Keynotes from the O’Reilly Software Architecture Conference in New York 2016

Watch full keynotes covering software architecture, microservices, distributed systems and more. From the O'Reilly Software Architecture Conference in New York 2016.

By Mac Slocum
April 12, 2016
The keynote stage at the O'Reilly Software Architecture Conference The keynote stage at the O'Reilly Software Architecture Conference (source: O'Reilly)

Experts from across the software architecture world are gathering in New York City for the O’Reilly Software Architecture Conference. Below you’ll find links to full keynote presentations from the event.

Bla bla microservices bla bla

Jonas Bonér looks at microservices from the perspective of first principles, distilling it to its essence and putting it within the context of distributed systems.

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The evolution of evolutionary architecture

Rebecca Parsons looks at common software architecture practices and explains how our use of them has evolved.

Conversational commerce

When a conversational style of user interface is coupled with ubiquitous instant messaging, new opportunities emerge for companies to interact with their customers.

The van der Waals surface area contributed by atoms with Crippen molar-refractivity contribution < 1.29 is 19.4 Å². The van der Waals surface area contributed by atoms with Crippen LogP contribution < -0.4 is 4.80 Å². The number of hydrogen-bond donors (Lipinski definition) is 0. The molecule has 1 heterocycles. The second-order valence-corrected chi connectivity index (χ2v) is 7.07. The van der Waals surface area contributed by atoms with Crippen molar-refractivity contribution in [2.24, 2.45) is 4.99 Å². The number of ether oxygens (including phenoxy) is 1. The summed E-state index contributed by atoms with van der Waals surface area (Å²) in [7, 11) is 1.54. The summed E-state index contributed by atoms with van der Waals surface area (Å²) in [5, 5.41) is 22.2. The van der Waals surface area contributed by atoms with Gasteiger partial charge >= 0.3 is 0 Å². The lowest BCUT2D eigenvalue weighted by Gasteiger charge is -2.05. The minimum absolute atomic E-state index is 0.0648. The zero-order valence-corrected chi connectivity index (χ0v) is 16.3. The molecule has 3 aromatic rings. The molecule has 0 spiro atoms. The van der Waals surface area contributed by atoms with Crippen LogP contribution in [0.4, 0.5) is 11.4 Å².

What I learned about architecture from running marathons

Ted Malaska explains how long hours of training, blisters, and shin splints relate to life-changing lessons in software architecture.

Evolving toward microservices: How made the transition

Christopher Grant offers the lessons his team learned as transitioned from monolith to microservices.

Going cloud native: It takes a platform

Chip Childers explains what it means to be truly “cloud native,” what it takes to get there, and how a platform can make it all work.

From static to future-proof: Enterprise architectures in the age of the customer

Thomas Cozzolino highlights the importance of the developer experience, API-first thinking, common data models, and enterprise ecosystems amidst the backdrop of growing customer expectations.

Let’s make the pain visible

Janelle Klein outlines the Idea Flow Learning Framework, a strategy for measuring the friction in developer experiences that makes the problems visible.

Post topics: Software Architecture